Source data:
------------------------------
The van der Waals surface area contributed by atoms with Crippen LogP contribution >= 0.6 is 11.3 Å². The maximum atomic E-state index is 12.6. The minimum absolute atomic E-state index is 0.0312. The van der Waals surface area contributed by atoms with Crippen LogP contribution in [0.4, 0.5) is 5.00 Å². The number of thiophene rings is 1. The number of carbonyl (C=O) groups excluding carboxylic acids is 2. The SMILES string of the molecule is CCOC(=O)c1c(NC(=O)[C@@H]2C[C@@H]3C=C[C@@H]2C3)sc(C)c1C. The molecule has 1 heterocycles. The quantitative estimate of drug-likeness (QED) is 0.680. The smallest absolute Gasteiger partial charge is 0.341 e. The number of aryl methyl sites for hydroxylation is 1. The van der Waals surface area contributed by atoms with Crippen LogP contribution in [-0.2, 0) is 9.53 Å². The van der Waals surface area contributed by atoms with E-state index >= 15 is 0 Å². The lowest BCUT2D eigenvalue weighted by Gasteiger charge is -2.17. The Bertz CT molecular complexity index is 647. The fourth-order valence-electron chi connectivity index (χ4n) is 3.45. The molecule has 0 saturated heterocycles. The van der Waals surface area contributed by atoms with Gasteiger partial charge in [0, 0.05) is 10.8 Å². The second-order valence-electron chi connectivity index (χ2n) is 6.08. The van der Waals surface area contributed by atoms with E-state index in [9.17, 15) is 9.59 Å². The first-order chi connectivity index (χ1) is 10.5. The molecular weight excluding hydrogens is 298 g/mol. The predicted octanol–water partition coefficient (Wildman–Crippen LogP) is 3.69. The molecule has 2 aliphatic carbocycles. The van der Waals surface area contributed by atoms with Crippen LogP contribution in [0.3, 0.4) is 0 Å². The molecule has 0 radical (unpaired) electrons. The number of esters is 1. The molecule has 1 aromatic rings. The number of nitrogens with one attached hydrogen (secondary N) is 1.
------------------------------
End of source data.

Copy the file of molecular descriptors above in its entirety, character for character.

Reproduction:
The van der Waals surface area contributed by atoms with Crippen LogP contribution >= 0.6 is 11.3 Å². The maximum atomic E-state index is 12.6. The minimum absolute atomic E-state index is 0.0312. The van der Waals surface area contributed by atoms with Crippen LogP contribution in [0.4, 0.5) is 5.00 Å². The number of thiophene rings is 1. The number of carbonyl (C=O) groups excluding carboxylic acids is 2. The SMILES string of the molecule is CCOC(=O)c1c(NC(=O)[C@@H]2C[C@@H]3C=C[C@@H]2C3)sc(C)c1C. The molecule has 1 heterocycles. The quantitative estimate of drug-likeness (QED) is 0.680. The smallest absolute Gasteiger partial charge is 0.341 e. The number of aryl methyl sites for hydroxylation is 1. The van der Waals surface area contributed by atoms with Crippen LogP contribution in [-0.2, 0) is 9.53 Å². The van der Waals surface area contributed by atoms with E-state index >= 15 is 0 Å². The lowest BCUT2D eigenvalue weighted by Gasteiger charge is -2.17. The Bertz CT molecular complexity index is 647. The fourth-order valence-electron chi connectivity index (χ4n) is 3.45. The molecule has 0 saturated heterocycles. The van der Waals surface area contributed by atoms with Gasteiger partial charge in [0, 0.05) is 10.8 Å². The second-order valence-electron chi connectivity index (χ2n) is 6.08. The van der Waals surface area contributed by atoms with E-state index in [9.17, 15) is 9.59 Å². The first-order chi connectivity index (χ1) is 10.5. The molecular weight excluding hydrogens is 298 g/mol. The predicted octanol–water partition coefficient (Wildman–Crippen LogP) is 3.69. The molecule has 2 aliphatic carbocycles. The van der Waals surface area contributed by atoms with Crippen LogP contribution in [0.3, 0.4) is 0 Å². The molecule has 0 radical (unpaired) electrons. The number of esters is 1. The molecule has 1 aromatic rings. The number of nitrogens with one attached hydrogen (secondary N) is 1.